“Rosie in the Forest”: panties and a talking dog star at HQ – 05/17/2022 – Illustrations

When the fringe shines—or worse, it can be hard to determine what really defies the boundaries of tradition and what only recycles other people’s fears for success. So how can talking about killer panties, a dog being forced to sniff cocaine, and a girl always half-naked have anything to do with anything other than teenage catharsis?

“Rosie in the Forest” doesn’t answer that question, but it could give some clues into this abyss. The first graphic novel published by British author Nathan Cowdery confronts the reader, from start to finish, at around 130 pages, as the cute and the disgusting coexist in a story that is not very touching, even simple – above all, very enjoyable.

Overall, through a flashback of the dog Denton – who is found tied up and stabbed on the banks of the Amazon by two missionaries who have just lost their virginity – we meet the mysterious and indifferent Rosie, a ruthless young woman who makes a living by the drug trade.

In addition to dog loyalty, Denton has a strong sexual and platonic attraction to her, although the girl forces him to board a plane with kilograms of cocaine in his stomach. The animal in love will end up being the victim of another strange and surreal character, Kalcinha’s costume – a separate star, who has legs and arms, speaks, makes a Machiavellian plan and still denies the Holocaust.

The original name, “crash site” – or area of ​​impact – refers to the crash of the plane with Denton, Rosie and their underpants into the Amazon rainforest, after the duo leave Manaus, which will determine the fate of the heroes.

It would be a strange story in itself, but Cowdrey cultivates his demon in the details. Influenced by manga and children’s comics, his lines are clean and precise, human eyes have thick eyelashes and an unreal and excessive luster. Colors, in particular, resume the bar-drawing style of analog animation. His paintings are regular, with some welcome little boldness, which lends rhythm to the narration.

Readers of the latest comics from publisher Veneta, which brought the work to Brazil, may remember the general jellies of Brazilian Gustavo Piqueira in “Domex” as well as Australian Simon Hanselmann — who signs a compliment on the back cover of “Rosie in the Forest” and “Crisis Zone” are published. And the impeccable ‘bad behavior’ here. They are featured references, but they give clues to reading this comic book.

From the start, there is an effort to research and investigate the language that Bequeira, a prolific graphic artist, makes when collecting intrusive images. Of these, Henry Darger is the most represented here, with paintings of hermaphrodite Victorian girls and demons on slates disturbed by mutilated decals, where aberration prevails where there was originally a purity.

However, with Hanselmann, there is a strong dialogue not only with brilliant nihilism and “flat comedy” (and ultimately desolate), but with his world that mixes reality and animation – look at the two heroes, the couple Meg and Mog (a green witch dressed in costume) A character and a black cat), inspired by the children’s book series “Meg and Mog”.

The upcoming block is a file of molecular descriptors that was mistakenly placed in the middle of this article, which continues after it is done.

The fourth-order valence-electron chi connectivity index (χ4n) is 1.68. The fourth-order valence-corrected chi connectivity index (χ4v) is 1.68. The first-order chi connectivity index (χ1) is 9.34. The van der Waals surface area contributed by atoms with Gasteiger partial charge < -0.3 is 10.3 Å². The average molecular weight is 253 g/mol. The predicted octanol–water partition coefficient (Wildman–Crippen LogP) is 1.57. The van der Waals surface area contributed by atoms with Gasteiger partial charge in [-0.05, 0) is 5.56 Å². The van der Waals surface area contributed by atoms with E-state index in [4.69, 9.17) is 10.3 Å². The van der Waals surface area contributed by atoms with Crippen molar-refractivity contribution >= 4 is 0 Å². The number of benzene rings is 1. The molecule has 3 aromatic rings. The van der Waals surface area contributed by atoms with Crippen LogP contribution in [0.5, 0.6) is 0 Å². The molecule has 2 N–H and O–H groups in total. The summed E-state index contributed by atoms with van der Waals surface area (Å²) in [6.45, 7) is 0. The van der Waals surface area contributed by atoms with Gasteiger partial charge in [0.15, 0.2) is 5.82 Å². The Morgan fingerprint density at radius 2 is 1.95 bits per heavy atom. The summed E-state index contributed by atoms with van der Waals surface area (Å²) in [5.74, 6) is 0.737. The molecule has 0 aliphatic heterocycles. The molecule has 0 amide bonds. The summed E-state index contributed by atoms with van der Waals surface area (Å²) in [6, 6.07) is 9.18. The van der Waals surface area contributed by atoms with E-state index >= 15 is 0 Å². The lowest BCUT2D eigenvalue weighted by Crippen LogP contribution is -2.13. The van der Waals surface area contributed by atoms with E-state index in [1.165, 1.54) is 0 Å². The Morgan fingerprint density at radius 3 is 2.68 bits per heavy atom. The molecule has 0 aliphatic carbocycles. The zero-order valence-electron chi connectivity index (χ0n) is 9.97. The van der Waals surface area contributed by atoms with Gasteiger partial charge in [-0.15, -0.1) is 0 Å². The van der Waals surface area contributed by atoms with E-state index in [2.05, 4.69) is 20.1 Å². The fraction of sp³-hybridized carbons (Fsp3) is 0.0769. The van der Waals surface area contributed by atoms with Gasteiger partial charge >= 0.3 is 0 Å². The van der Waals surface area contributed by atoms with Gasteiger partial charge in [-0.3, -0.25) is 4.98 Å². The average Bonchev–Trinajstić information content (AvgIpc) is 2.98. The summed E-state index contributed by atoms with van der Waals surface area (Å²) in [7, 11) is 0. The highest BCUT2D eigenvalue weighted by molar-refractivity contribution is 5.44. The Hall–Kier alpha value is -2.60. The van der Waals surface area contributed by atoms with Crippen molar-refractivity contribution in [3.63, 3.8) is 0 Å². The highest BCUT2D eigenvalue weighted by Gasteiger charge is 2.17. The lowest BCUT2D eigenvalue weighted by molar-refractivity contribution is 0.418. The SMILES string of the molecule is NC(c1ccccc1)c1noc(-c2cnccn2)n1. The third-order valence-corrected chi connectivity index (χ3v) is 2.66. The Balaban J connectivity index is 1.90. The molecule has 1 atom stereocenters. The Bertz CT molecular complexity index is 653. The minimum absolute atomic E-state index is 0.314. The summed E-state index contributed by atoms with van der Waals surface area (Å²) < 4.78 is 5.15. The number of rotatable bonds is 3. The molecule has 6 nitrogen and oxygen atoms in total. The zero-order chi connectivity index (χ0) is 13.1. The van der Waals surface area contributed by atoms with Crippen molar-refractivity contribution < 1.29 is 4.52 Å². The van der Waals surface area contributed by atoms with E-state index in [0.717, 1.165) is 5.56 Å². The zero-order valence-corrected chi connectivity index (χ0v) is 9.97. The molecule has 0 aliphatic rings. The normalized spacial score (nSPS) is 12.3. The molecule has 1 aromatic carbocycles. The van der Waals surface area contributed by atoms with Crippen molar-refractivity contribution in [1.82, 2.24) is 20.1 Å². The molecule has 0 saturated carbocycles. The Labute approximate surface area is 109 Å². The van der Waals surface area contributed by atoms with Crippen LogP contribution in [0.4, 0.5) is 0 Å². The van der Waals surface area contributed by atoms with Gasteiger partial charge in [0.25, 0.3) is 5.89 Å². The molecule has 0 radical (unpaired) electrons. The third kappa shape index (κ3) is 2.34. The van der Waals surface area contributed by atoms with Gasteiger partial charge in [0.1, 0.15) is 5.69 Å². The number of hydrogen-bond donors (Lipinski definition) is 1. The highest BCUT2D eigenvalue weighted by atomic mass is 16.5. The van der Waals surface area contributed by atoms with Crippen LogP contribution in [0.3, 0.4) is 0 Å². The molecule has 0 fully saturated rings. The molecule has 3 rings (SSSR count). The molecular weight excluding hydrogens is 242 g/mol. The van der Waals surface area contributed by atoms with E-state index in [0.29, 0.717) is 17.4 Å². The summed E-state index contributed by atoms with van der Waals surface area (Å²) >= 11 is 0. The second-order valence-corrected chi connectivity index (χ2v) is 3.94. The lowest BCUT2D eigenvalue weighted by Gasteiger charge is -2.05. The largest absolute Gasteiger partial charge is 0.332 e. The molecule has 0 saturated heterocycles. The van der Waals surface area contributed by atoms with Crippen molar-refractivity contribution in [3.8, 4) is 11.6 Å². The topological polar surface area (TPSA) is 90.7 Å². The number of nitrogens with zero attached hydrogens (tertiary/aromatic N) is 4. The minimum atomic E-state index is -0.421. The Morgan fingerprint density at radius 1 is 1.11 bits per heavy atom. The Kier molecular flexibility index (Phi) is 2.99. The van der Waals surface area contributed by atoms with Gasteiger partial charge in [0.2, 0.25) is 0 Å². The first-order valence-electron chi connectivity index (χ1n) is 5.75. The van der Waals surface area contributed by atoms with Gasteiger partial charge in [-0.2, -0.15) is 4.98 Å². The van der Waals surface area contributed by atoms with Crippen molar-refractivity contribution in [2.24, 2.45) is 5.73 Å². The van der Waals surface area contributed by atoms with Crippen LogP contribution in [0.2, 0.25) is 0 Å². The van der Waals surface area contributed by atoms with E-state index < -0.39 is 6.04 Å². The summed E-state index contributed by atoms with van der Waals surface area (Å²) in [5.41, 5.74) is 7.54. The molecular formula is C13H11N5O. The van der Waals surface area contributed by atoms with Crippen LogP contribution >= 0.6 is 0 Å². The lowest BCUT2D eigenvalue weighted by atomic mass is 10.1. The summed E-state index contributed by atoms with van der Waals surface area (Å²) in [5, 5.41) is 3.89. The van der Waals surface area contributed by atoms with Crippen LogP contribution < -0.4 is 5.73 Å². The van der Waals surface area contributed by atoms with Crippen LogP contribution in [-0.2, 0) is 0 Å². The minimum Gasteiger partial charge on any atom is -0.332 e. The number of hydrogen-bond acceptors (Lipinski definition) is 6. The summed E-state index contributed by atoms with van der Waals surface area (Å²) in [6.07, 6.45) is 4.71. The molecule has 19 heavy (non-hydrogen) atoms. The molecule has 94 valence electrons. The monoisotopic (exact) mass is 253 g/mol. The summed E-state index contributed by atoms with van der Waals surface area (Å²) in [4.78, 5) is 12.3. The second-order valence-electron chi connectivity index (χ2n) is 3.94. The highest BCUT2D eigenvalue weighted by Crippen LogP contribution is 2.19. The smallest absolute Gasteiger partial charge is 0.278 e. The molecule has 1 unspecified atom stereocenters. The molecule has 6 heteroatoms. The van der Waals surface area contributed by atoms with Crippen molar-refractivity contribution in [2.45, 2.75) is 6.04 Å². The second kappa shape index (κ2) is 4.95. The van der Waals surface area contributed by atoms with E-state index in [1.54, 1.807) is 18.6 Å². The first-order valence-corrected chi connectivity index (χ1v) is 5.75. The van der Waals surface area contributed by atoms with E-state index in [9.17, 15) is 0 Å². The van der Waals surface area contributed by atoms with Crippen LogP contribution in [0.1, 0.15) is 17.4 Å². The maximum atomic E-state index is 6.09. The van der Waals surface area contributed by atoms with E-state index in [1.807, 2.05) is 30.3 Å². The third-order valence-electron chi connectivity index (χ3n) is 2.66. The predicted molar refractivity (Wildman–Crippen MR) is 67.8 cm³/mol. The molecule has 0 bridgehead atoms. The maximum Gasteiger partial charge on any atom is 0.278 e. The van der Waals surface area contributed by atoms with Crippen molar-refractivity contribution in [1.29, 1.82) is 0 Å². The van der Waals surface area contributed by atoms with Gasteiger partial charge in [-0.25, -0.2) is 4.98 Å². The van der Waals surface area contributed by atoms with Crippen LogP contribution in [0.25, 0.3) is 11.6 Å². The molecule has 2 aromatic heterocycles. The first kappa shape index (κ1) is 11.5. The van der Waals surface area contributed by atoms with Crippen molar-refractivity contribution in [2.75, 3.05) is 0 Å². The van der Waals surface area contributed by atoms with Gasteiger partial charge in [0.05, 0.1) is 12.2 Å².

Suppose Hanselmann’s work trumps all the emotional engagement he establishes with his simple art and the continuity of stories—whether on a single page or occupying dozens. But Cowdrey shares the advantage of making a world populated by talking animals and moving things to surprise us and also to explore a world of images imposed by a dominant civilization (represented by Denton and Rosie as loyal viewers of the British reality show “Got Talent.” and the like).

If The Adventures of Tintin (another epic about an adventurous journalist and his dog, often in “backward” countries), the well-defined lines of the Belgian master Hergé also produced racist drawings, here the British author maintains the same clarity in taking shape without getting in his way.. with political goodness but The bad taste of colonialism.

To be affected, beware. There are scenes where Denton masturbates with a magazine where Apu – the stereotypical Indian character from the Simpsons – is being harassed by “politicized girls” until the pup ejaculates his “white privilege”.

There are still moments when Rose and some friends go sunbathing on a shared beach, get beaten up by a lifeguard, and the animal gets excited to see a girl pee behind a rock.

And while there’s no sexual arousal on the album (especially the childish, low-volume graphics), there’s also a great sense of humor when the author censors vaginas or uses bullshit clichés.

At the same time, Cowdrey seems interested in constantly pointing to the cultural appropriations and downplaying death and sexuality that the alternative comics themselves have successfully nurtured in a subjective or realistic way – see Charles Burns or Chester Brown.

It is no coincidence that since opening with missionaries in the Amazon, in a boat befitting a “Fitzcaraldo,” with the right to call an indigenous tribe, the comedy jumps into episodes of the Vietnam War that are sometimes single, in Denton seen – sometimes digital – In the video game played by Rose.

In the end, it is difficult to determine the political meaning of this truly contemporary “Tintin”, and although not Joseph Conrad, Nathan Cowdrey presents himself as an apprentice who does what he can to lead the reader into his own heart. From dark and sinister comedy.

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